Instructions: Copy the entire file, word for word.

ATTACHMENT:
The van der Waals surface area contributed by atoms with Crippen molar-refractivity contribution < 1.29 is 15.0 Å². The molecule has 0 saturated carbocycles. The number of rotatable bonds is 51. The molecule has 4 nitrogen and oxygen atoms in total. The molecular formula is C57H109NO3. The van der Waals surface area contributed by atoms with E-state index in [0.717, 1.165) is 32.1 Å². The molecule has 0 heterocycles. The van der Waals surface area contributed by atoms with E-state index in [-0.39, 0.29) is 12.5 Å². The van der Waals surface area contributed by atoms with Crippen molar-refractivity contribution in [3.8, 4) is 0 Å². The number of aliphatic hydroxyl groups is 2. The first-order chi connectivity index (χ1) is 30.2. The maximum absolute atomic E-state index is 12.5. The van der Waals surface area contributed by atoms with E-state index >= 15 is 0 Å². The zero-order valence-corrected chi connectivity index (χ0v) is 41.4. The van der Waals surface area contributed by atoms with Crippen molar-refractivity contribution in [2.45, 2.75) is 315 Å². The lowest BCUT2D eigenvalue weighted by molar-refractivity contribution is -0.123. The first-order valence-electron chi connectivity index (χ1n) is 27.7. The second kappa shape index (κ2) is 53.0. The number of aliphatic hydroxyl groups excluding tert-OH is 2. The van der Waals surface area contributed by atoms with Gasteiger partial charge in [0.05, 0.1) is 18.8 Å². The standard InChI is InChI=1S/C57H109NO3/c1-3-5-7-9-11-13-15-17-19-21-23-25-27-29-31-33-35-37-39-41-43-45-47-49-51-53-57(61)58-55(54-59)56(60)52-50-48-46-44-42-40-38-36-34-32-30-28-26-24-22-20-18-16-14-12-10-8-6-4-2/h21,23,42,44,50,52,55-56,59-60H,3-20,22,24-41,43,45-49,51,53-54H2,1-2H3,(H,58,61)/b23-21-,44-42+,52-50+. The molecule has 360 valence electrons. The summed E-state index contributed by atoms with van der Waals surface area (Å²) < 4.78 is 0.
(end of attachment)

The van der Waals surface area contributed by atoms with Crippen molar-refractivity contribution < 1.29 is 15.0 Å². The molecule has 0 saturated carbocycles. The number of rotatable bonds is 51. The molecule has 4 nitrogen and oxygen atoms in total. The molecular formula is C57H109NO3. The van der Waals surface area contributed by atoms with E-state index in [0.717, 1.165) is 32.1 Å². The molecule has 0 heterocycles. The van der Waals surface area contributed by atoms with E-state index in [-0.39, 0.29) is 12.5 Å². The van der Waals surface area contributed by atoms with Crippen molar-refractivity contribution in [3.8, 4) is 0 Å². The number of aliphatic hydroxyl groups is 2. The first-order chi connectivity index (χ1) is 30.2. The maximum absolute atomic E-state index is 12.5. The van der Waals surface area contributed by atoms with E-state index >= 15 is 0 Å². The zero-order valence-corrected chi connectivity index (χ0v) is 41.4. The van der Waals surface area contributed by atoms with Crippen molar-refractivity contribution in [2.45, 2.75) is 315 Å². The lowest BCUT2D eigenvalue weighted by molar-refractivity contribution is -0.123. The first-order valence-electron chi connectivity index (χ1n) is 27.7. The second kappa shape index (κ2) is 53.0. The number of aliphatic hydroxyl groups excluding tert-OH is 2. The van der Waals surface area contributed by atoms with Gasteiger partial charge in [0.05, 0.1) is 18.8 Å². The standard InChI is InChI=1S/C57H109NO3/c1-3-5-7-9-11-13-15-17-19-21-23-25-27-29-31-33-35-37-39-41-43-45-47-49-51-53-57(61)58-55(54-59)56(60)52-50-48-46-44-42-40-38-36-34-32-30-28-26-24-22-20-18-16-14-12-10-8-6-4-2/h21,23,42,44,50,52,55-56,59-60H,3-20,22,24-41,43,45-49,51,53-54H2,1-2H3,(H,58,61)/b23-21-,44-42+,52-50+. The molecule has 360 valence electrons. The summed E-state index contributed by atoms with van der Waals surface area (Å²) < 4.78 is 0.